The exterior of the Holy Trinity Roman Catholic Church is of brick and terra cotta and the interior is adorned with patterned tiles, marble and gold leaf. The dome has a diameter of 66 feet and is covered with Gustavino tiles of a pale honey color. There is a lantern for letting natural light at the summit. The church remains one of the finest examples of Byzantine architecture in the country.
4
First Baptist Church

4) First Baptist Church

The First Baptist Church in the City of New York is a Christian congregation based in a sanctuary built in 1891 at the intersection of Broadway and West 79th Street in the Upper West Side of Manhattan, New York. FBC is a conservative, independent, evangelistic, mission-oriented church in fellowship with the General Association of Regular Baptist Churches, based in Schaumburg, Illinois. The FBC building was designed by George M. Keister, who also planned the Apollo Theater. A balcony was added in 1903. This created a seating capacity of one thousand. Two unequal towers over the corner entrance to the main auditorium are examples of biblical symbolism. The taller tower represents Jesus Christ as the Head of the Church. The lower tower, which appears incomplete, was designed to represent the Church, which will remain unfulfilled until the return of Christ. Two shorter towers represent the Old Testament and the New Testament.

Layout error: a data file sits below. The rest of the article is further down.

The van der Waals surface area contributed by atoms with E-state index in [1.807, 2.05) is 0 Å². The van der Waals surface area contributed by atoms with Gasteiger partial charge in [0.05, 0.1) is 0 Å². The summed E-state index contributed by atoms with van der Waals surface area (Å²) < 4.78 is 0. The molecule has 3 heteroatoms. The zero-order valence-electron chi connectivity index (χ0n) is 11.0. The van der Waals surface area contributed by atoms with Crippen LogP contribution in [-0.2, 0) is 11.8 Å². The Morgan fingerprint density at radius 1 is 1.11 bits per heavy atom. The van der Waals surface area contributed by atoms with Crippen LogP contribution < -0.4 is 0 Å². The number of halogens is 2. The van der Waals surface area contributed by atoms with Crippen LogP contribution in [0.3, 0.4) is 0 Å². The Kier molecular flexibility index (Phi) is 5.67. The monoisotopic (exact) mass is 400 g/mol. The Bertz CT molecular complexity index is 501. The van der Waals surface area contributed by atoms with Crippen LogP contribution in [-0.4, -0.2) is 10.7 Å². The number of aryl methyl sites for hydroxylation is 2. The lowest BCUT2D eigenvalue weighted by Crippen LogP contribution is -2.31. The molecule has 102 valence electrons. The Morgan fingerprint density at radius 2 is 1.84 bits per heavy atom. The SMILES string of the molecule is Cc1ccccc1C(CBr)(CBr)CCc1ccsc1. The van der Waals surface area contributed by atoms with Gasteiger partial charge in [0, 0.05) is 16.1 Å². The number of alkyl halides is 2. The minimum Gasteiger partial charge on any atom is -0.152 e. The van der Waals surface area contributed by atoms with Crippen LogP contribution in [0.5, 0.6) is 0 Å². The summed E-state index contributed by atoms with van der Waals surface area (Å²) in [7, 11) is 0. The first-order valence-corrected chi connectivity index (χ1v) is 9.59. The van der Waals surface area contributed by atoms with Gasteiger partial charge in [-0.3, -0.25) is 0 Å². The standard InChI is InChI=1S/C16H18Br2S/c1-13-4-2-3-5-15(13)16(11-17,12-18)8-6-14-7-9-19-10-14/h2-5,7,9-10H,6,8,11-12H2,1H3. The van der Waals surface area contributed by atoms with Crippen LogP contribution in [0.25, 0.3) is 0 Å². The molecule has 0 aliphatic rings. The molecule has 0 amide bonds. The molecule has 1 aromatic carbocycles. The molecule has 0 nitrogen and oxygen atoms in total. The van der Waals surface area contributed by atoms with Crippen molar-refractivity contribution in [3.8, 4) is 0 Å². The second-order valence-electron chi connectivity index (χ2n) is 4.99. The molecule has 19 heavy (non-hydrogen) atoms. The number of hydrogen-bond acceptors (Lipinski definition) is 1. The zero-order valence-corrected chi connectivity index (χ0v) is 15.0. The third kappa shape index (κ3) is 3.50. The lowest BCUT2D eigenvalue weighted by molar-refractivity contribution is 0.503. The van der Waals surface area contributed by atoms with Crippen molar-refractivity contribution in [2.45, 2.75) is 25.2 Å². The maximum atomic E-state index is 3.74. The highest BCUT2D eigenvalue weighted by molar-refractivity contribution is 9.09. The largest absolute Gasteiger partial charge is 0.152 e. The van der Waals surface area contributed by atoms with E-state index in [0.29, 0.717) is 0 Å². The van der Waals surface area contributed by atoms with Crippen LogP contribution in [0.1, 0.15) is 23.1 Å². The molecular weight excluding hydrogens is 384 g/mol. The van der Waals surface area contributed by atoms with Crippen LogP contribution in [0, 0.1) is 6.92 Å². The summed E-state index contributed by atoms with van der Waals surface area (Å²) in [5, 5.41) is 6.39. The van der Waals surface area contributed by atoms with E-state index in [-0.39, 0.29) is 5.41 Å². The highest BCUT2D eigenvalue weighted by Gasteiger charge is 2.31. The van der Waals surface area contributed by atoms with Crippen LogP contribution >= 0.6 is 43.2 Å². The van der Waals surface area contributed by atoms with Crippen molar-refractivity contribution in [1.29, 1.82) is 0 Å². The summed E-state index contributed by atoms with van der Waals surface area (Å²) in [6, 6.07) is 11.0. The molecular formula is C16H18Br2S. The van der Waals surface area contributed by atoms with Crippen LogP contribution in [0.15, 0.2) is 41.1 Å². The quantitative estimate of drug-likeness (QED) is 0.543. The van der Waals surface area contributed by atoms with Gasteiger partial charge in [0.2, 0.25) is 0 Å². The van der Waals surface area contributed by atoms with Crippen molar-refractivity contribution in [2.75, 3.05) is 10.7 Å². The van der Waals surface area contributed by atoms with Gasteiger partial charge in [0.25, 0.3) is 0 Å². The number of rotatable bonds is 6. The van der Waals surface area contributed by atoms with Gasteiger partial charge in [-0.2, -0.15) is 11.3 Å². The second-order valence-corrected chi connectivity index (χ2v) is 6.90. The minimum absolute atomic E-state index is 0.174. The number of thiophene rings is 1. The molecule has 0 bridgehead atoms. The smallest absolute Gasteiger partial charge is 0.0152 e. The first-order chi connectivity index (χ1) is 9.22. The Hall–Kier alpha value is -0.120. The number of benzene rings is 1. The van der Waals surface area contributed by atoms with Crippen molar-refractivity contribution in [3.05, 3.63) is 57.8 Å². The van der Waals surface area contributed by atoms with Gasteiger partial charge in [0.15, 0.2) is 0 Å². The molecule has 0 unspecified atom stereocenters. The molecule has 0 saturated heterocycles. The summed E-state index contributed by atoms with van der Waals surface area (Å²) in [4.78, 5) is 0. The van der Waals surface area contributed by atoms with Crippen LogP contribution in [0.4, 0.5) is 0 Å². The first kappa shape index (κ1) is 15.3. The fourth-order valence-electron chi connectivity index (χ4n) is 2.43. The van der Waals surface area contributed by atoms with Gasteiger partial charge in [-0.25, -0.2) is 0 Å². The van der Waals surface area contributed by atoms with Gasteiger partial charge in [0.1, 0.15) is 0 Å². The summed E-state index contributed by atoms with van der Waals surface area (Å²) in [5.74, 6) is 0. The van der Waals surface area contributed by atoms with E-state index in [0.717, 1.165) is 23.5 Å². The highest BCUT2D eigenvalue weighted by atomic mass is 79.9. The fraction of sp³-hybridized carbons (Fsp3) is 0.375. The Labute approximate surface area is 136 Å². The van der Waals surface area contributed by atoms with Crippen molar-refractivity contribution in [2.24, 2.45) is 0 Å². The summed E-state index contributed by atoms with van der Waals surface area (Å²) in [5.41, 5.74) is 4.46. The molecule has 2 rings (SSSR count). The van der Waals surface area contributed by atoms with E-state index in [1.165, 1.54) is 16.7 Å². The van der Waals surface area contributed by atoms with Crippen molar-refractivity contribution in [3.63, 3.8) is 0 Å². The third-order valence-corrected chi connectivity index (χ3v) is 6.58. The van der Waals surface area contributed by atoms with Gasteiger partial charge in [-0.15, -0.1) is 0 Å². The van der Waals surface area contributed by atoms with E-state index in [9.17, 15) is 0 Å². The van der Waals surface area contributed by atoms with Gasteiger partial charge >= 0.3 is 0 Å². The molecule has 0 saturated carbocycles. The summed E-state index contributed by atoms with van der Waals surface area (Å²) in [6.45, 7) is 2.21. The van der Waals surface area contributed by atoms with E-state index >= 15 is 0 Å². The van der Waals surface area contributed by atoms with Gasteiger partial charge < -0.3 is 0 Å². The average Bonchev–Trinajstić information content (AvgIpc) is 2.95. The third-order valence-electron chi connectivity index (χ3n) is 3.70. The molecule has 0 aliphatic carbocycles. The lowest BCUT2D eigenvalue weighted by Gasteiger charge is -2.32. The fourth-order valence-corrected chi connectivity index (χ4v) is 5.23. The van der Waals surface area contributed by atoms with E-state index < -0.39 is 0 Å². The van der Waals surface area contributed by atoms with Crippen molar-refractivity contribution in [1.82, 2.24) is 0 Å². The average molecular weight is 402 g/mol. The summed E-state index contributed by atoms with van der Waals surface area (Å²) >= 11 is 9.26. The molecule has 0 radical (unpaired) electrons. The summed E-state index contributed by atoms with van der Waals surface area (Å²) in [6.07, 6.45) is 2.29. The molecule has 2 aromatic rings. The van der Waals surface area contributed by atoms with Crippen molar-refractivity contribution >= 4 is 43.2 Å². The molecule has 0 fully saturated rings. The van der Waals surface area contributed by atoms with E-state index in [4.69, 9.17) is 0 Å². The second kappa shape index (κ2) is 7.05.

Regular services are held on Sunday at 11:00 a.m.; Sunday School begins at 9:30 a.m.
Sight description based on wikipedia
5
Temple Emanu-el

5) Temple Emanu-el

One of the most beautiful synagogues in the world, the Temple Emnu-el is also one of the largest Jewish houses of worship. It is located on the Upper East Side of Manhattan and serves the large and growing Jewish population of New York City.

At first, the Reform Jewish Emanu-el congregation consisting of German Jews worshiped in a temple on 42nd street in Manhattan. The temple became too small for accommodating the increasing number of worshipers. The location was also unsuitable because of the commercial activity in the street that made it difficult to focus on prayers. It was decided to relocate to a custom built large synagogue in a tranquil place that would meet the needs of the congregation.